happy to see that you have both found this community….everyone here just ‘gets’ it. for me it was my lifeline thru my #covidCancer experience; as I could have none of my peoples around to help me. mostly I just read others stories and that gave me a lot of comfort that what I was feeling was ‘normal’. then I started interacting with folks here and have hashed out many of my issues, fears & frustrations with people who have walked the similar path before me.
cancer is hard. but somehow, just doing one day at a time, one procedure at a time, one appointment after another……you just get thru it!
once you start your treatments you will also have access to a team of technologists & others who can answer many of your questions. never hesitate to reach out here…someone is always around ;)
you are when I was first diagnosed and getting ready to start treatment. You will find the strength and courage you need even though it may be hard at times.
I was lucky to have a small group of people that were my key supporters. Two of them happened to be nurses which was a bonus. They didn’t have knowledge of the cancer world but they knew what questions to ask. My husband was great but doesn’t like medical things so he really appreciated their support. Do you have someone that you can trust to be “your person” through all of this?
Chemotherapy was not as bad as I had imagined or that tv and the movies portrays but everyone reacts differently. I have a few pieces of wisdom for managing chemo:
1) take all medications that are prescribed in the way that say. This will help reduce side effects.
2) Drink LOTS of water the day of chemo and the few days following. This will help flush the toxins out of your system and again help reduce side effects
3) stay ahead of constipation - it is not your friend.
4) get some form of exercise everyday even if it is just a short walk to the end of the driveway and back
5) track your side effects and what you did to try to help. Bring this with you to your chemo followup appointments to discuss with your care team. They will make adjustments to your chemo or medications if needed.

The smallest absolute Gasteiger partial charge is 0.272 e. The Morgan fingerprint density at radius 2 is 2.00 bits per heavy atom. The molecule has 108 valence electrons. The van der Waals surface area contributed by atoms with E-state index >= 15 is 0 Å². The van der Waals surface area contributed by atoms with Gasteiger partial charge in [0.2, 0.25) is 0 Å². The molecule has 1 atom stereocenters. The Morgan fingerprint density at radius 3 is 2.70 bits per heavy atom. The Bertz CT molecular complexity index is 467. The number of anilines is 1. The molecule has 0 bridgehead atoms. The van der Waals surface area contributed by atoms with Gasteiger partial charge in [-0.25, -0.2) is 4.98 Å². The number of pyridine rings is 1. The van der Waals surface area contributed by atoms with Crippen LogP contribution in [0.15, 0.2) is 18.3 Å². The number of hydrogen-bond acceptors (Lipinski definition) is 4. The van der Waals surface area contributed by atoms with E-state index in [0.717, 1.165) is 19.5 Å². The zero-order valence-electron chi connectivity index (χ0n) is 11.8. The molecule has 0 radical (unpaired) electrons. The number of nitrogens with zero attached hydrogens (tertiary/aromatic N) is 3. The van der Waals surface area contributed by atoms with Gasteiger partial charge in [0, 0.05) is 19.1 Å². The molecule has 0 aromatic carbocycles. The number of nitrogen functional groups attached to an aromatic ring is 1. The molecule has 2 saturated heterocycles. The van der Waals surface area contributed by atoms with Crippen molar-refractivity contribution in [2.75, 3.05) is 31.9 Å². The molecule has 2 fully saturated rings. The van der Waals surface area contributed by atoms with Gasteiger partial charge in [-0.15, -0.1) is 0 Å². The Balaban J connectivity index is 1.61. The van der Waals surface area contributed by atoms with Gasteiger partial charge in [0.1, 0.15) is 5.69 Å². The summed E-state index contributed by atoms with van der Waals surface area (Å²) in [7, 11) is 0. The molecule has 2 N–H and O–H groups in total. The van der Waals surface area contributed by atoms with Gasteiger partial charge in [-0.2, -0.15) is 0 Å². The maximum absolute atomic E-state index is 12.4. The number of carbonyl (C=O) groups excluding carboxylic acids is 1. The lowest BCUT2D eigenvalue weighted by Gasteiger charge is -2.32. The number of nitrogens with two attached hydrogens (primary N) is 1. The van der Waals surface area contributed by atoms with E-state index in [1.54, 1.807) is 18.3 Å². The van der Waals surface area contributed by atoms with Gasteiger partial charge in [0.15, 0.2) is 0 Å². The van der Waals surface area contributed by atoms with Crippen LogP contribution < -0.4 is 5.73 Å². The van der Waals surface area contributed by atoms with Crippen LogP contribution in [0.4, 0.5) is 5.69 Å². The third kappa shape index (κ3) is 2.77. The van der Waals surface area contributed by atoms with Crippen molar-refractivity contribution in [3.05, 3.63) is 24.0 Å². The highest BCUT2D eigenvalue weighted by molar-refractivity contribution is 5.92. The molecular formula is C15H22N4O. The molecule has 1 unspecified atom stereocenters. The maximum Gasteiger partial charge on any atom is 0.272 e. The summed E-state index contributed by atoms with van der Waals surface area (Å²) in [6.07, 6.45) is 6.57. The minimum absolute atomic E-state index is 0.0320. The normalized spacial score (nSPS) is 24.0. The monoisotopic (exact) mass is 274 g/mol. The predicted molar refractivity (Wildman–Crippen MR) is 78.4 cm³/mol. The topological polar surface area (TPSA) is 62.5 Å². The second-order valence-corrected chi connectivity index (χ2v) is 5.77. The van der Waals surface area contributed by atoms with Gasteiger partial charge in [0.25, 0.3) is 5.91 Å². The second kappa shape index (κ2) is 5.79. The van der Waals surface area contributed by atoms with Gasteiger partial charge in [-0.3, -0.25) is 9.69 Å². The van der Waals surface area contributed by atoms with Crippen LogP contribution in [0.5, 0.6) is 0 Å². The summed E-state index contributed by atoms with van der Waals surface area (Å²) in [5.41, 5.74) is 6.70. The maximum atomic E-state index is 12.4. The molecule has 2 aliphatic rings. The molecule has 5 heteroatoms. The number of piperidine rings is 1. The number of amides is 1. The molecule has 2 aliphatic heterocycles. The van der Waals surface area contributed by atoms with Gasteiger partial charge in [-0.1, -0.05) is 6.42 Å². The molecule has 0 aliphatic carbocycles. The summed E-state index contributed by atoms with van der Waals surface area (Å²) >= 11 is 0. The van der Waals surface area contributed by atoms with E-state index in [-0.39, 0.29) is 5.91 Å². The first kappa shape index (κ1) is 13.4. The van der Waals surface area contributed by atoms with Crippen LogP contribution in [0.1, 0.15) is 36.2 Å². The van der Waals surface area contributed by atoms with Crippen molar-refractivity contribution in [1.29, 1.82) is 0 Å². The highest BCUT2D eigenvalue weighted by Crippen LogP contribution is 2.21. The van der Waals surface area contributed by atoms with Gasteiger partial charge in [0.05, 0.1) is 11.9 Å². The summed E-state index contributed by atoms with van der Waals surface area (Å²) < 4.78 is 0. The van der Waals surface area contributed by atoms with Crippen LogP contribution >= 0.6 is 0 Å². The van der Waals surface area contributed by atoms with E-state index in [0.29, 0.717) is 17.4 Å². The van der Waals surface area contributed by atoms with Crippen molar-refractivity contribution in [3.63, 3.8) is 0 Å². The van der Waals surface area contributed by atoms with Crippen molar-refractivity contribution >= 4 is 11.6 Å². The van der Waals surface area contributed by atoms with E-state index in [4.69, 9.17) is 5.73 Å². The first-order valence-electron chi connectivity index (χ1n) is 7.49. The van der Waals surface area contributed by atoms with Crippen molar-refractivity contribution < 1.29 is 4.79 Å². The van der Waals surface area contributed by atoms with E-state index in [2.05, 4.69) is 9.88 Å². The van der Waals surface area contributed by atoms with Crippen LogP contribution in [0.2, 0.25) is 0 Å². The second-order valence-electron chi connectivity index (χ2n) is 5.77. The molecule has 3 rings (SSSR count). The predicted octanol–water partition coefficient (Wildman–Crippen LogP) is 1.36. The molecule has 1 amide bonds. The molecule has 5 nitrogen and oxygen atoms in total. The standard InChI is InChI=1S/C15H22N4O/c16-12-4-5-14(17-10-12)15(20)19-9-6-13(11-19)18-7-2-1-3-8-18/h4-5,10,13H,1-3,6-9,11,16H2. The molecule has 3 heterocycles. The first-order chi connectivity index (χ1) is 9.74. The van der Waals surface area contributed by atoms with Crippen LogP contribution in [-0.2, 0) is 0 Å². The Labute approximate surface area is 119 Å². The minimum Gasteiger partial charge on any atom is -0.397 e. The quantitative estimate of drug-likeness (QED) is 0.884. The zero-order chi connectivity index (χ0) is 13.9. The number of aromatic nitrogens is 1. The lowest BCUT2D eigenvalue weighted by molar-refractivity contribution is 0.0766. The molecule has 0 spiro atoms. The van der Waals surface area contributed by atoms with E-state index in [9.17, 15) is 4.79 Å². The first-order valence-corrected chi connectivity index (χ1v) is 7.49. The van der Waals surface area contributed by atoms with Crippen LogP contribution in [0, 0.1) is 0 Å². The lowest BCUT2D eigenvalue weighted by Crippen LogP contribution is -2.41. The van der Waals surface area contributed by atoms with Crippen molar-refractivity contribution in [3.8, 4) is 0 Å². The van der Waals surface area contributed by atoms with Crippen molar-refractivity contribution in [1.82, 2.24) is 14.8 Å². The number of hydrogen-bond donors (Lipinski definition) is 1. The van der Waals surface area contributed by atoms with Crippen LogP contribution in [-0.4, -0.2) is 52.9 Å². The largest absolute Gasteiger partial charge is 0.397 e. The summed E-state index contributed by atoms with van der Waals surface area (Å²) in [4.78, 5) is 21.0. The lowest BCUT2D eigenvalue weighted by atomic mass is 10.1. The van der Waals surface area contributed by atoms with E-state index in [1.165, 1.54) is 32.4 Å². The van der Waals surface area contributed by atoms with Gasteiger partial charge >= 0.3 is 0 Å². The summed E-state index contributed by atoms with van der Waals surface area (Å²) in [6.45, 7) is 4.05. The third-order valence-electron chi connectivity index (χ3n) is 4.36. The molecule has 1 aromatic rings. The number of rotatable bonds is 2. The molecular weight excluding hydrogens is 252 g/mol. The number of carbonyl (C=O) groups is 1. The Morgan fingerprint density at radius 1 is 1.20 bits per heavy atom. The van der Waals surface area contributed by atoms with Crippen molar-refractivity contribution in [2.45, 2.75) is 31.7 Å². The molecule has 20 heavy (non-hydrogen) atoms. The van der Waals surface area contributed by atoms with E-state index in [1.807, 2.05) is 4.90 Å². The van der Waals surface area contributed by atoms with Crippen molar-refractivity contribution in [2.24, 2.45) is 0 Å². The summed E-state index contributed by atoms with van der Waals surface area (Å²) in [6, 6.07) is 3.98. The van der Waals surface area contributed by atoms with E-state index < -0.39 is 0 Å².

My last piece of advice is to be kind and gentle with yourself. It’s okay to feel what you feel.
You can do this and we are here to support
Reach out for help. When you are used to being the strong person, asking for help can be hard, but this is a time to ask for help. Find a cancer counsellor to talk to. In BC, that is available for free through BC Cancer. Ask your friends for help with meals when you are in the thick of treatments. Talk to anyone you know or who your friends know who have had breast cancer. Walk and talk with friends. You have supported your friends through their life’s troubles, it is their turn to support you. Sometimes friends are there for serious talking. Sometimes friends are there to be a distraction and keep you entertained and get your mind off your cancer journey. It does take a year of your life. Things are different than your normal. You will make it through.
You are strong. That hasn't changed. Being scared doesn't make you weak - it makes you human. Any cancer diagnosis is scary. None of us expected it. You have no idea how you will react to the drugs - how will your life change during treatment and after. Will you ever be ‘normal’ again?
These are all normal.
Take one day at a time. You won't get the answers until much later.
Make plans, accept invitations - but add in that you will have to see how you are feeling at the time. And this will change - sometimes hour by hour.
Treatment and understanding what your side effects will be is very frightening. We can tell you what our side effects were but everyone is different. They warn you of all the side effects but you may have some worse than others and some not at all. I did not have fatigue for example - but even with the anti-nausea drugs - I was very nauseous.
Wait and see.
You are strong - you will get through this. Be patient and be kind - your body is busy and it will need to rest.